In For Parents, Tips & Tricks

So, your child has just had their cochlear implant activated and they have begun CI rehabilitation.  Your child has probably used all sorts of cool props and special toys in their CI rehabilitation sessions with their therapist. This post will give you some ideas of common items at home that you can use for keeping your child’s therapy fun and engaging!

Remember—the most important tool to help develop your child’s language skills will always be YOU.  Toys and electronic games alone cannot provide the best language models for new listeners.  The items used in therapy don’t need to be expensive or complicated. Even the most everyday things can be perfect for different listening and speaking activities!

Here are just a few everyday object ideas to get you started.

 

1: Boxes, boxes, boxes

Once you’ve finished with that box of shoes, cereal, or tissues, save it! Boxes can be used to encourage listening for children of all ages.

For infants: Hide toys inside boxes. Talk about the toy that is inside the box before you show your child to practice listening. Use the name of the toy but also talk about what the toy looks like and does. “There is a toy puppy in here! It is soft and fluffy. It says woof woof. Let’s take it out”, or “There are some blocks in this box. Let’s take them out and build them up, up, up”. This builds anticipation and will grab your child’s attention to maximize listening.

For toddlers: Fill a shoebox with dried beans or rice to play and scoop. Talk to your child using action words such as pour, push, up, hide.

For young children: You can make a “touch and feel” experience by cutting holes in the box for your hands so that you can reach inside. Take turns with your child to hide objects inside, then describe and guess the mystery object. Use words such as smooth, soft, pointy, bumpy, and light, to teach your child new describing words. Remember, if your child isn’t paying attention your words are wasted.

 

2: Clothing

You can use clothing to do various activities with young children.

Ling 6 Sounds Test: Roll socks up into balls and hand them to your child one ball at a time. Encourage your child to listen as you say one of the 6 Ling sounds. Have your child throw the ball into the laundry basket when they hear each of the sounds.

Guessing game: Create a guessing game by hiding a surprise in a pair of pants or a jacket that has many pockets.  Give your child directions to find the surprise through listening: “Go to your closet and find your red winter coat. Look in the pocket that is on the outside, at the top. There is a surprise inside!”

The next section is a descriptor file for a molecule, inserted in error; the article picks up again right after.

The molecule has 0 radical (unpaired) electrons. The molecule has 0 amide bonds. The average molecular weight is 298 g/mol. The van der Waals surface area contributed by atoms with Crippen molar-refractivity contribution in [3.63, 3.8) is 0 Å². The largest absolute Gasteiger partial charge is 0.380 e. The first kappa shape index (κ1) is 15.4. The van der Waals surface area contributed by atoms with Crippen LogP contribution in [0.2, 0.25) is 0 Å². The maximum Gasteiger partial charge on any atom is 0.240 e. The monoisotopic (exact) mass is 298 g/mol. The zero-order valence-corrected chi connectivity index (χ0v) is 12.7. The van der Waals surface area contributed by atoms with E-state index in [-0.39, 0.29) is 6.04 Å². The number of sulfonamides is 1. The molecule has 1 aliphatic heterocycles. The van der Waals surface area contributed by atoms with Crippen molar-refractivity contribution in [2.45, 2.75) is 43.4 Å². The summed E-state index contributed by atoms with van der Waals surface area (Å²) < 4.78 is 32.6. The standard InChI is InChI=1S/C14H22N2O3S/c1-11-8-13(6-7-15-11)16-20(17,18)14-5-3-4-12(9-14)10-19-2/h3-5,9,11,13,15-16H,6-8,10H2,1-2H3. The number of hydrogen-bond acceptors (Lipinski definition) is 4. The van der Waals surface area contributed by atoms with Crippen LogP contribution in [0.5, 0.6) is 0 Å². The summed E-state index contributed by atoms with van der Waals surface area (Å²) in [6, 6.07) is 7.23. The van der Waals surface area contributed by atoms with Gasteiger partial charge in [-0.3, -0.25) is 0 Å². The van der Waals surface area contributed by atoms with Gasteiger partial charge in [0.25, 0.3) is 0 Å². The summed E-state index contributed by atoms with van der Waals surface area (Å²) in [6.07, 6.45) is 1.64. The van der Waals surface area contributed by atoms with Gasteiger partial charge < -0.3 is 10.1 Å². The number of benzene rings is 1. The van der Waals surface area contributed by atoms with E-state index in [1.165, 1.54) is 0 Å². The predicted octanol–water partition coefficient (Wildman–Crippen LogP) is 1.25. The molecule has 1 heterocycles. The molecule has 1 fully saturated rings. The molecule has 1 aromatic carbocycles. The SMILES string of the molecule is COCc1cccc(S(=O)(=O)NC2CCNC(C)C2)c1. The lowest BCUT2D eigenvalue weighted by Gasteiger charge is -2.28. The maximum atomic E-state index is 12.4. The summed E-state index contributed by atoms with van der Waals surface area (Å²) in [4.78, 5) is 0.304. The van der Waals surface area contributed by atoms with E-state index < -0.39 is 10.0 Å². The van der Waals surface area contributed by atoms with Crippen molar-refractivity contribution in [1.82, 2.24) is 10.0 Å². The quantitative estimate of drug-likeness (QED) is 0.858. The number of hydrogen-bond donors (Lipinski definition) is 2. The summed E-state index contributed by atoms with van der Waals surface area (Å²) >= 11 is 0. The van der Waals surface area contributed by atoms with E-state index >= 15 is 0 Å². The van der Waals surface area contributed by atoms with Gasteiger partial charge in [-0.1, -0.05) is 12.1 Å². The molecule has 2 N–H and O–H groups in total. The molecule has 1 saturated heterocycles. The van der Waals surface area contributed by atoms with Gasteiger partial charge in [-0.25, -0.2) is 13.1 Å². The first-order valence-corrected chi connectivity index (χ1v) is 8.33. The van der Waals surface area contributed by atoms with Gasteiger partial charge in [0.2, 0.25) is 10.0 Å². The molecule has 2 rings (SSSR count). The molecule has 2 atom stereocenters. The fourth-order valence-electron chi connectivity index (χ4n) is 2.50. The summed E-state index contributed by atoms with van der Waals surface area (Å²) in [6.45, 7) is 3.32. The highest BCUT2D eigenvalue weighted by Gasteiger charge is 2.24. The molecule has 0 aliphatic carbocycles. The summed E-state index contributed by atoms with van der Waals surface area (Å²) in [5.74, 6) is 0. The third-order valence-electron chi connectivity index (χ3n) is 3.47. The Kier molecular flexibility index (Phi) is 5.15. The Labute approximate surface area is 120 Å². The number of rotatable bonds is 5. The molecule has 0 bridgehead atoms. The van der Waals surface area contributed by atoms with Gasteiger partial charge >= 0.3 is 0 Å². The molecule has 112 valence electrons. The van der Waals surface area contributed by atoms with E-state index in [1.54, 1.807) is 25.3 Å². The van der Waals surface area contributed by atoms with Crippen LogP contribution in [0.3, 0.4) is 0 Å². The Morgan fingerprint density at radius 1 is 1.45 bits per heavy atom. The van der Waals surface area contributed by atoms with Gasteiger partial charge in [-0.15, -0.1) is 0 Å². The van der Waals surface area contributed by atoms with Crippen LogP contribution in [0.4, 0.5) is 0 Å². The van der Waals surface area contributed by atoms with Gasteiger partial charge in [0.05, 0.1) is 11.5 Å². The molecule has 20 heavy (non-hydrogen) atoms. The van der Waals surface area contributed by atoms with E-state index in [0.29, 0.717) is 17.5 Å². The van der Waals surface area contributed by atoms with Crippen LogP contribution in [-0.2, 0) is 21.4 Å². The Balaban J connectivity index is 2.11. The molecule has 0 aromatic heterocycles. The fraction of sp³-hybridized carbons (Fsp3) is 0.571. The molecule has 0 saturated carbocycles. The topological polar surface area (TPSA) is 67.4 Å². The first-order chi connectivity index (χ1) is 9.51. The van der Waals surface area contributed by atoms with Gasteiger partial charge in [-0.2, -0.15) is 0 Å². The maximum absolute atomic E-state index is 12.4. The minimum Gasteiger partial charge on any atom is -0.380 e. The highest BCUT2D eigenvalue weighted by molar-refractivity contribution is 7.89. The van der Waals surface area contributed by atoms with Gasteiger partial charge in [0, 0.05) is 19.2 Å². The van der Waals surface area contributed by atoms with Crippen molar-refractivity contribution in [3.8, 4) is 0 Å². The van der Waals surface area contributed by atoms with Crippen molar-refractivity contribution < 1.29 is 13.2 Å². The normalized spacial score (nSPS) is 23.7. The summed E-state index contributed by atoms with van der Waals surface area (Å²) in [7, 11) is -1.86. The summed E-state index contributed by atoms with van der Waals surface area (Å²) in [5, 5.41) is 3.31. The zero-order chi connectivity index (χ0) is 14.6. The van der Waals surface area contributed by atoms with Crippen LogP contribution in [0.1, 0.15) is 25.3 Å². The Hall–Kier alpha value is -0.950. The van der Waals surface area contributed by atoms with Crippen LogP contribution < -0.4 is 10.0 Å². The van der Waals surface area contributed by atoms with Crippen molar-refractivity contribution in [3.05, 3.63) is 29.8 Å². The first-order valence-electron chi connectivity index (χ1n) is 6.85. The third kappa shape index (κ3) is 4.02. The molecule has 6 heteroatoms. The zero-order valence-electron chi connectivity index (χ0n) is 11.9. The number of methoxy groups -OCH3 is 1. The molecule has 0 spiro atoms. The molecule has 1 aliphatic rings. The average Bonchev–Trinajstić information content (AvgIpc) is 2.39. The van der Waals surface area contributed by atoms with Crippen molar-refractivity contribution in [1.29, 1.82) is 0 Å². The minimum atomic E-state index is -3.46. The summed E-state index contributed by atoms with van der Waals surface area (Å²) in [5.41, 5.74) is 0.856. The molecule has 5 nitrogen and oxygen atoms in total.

Learning new words: Turn your regular laundry routine into a language activity by sorting clothing based on their color, pattern (striped, polka dot), owner (Mummy’s, Daddy’s, yours, mine) or size (Daddy’s sock is big. Yours is little).

 

3: Sponges

Sponges can be used in a variety of ways to teach your child new action words. There are various options for infants through to pre-school aged children.

For infants: Play with sponges in water and talk about the different actions you are doing: “squeeze, drop, and splash.” Remember to repeat the word as much as possible in natural, meaningful ways to help your child to learn these words.

For toddlers: Do craftwork. Cut sponges into simple shapes, for example stars, fish, smiley faces. Put paint on one side to create stamps, and make prints together on paper.

For pre-school aged children: Cut the new shape in half or in quarters to make two or four piece puzzles.

 

Think creatively for new ideas!

As you go through the cupboards, closets, and shelves at home, always keep an eye out for what objects you could use in CI rehabilitation activities. You are the expert on what your child loves to do, and what objects they like.  Share your ideas with your therapist and ask them for ways to use these objects to build your child’s language skills.

 

 

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